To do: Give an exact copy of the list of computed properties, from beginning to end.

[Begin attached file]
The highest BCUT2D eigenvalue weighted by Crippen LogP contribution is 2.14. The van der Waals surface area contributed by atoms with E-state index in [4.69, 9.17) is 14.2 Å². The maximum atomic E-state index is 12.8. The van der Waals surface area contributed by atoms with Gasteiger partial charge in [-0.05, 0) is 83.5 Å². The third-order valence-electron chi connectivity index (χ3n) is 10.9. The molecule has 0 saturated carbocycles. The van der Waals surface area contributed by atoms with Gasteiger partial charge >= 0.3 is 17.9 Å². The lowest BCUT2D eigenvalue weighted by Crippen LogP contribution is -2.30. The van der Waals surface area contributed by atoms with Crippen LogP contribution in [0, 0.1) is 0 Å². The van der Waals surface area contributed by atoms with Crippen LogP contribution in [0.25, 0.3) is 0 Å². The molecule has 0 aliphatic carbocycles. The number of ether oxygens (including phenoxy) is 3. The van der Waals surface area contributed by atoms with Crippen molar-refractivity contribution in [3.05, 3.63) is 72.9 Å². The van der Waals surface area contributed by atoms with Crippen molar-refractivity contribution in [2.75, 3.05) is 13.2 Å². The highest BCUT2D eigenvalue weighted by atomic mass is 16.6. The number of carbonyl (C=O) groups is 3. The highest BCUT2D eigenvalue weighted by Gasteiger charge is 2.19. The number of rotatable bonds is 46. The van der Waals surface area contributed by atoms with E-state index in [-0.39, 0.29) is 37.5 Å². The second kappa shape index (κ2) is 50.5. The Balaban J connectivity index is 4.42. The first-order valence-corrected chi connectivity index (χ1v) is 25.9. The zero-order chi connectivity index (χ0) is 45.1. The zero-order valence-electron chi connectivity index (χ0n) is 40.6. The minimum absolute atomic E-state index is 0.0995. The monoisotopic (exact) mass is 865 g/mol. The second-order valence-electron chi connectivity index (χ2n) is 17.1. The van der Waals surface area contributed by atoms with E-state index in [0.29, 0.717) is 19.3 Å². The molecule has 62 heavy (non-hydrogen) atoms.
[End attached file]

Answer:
The highest BCUT2D eigenvalue weighted by Crippen LogP contribution is 2.14. The van der Waals surface area contributed by atoms with E-state index in [4.69, 9.17) is 14.2 Å². The maximum atomic E-state index is 12.8. The van der Waals surface area contributed by atoms with Gasteiger partial charge in [-0.05, 0) is 83.5 Å². The third-order valence-electron chi connectivity index (χ3n) is 10.9. The molecule has 0 saturated carbocycles. The van der Waals surface area contributed by atoms with Gasteiger partial charge >= 0.3 is 17.9 Å². The lowest BCUT2D eigenvalue weighted by Crippen LogP contribution is -2.30. The van der Waals surface area contributed by atoms with Crippen LogP contribution in [0, 0.1) is 0 Å². The van der Waals surface area contributed by atoms with Crippen LogP contribution in [0.25, 0.3) is 0 Å². The molecule has 0 aliphatic carbocycles. The number of ether oxygens (including phenoxy) is 3. The van der Waals surface area contributed by atoms with Crippen molar-refractivity contribution in [3.05, 3.63) is 72.9 Å². The van der Waals surface area contributed by atoms with Crippen molar-refractivity contribution in [2.75, 3.05) is 13.2 Å². The highest BCUT2D eigenvalue weighted by atomic mass is 16.6. The number of carbonyl (C=O) groups is 3. The highest BCUT2D eigenvalue weighted by Gasteiger charge is 2.19. The number of rotatable bonds is 46. The van der Waals surface area contributed by atoms with E-state index in [-0.39, 0.29) is 37.5 Å². The second kappa shape index (κ2) is 50.5. The Balaban J connectivity index is 4.42. The first-order valence-corrected chi connectivity index (χ1v) is 25.9. The zero-order chi connectivity index (χ0) is 45.1. The zero-order valence-electron chi connectivity index (χ0n) is 40.6. The minimum absolute atomic E-state index is 0.0995. The monoisotopic (exact) mass is 865 g/mol. The second-order valence-electron chi connectivity index (χ2n) is 17.1. The van der Waals surface area contributed by atoms with E-state index in [0.29, 0.717) is 19.3 Å². The molecule has 62 heavy (non-hydrogen) atoms.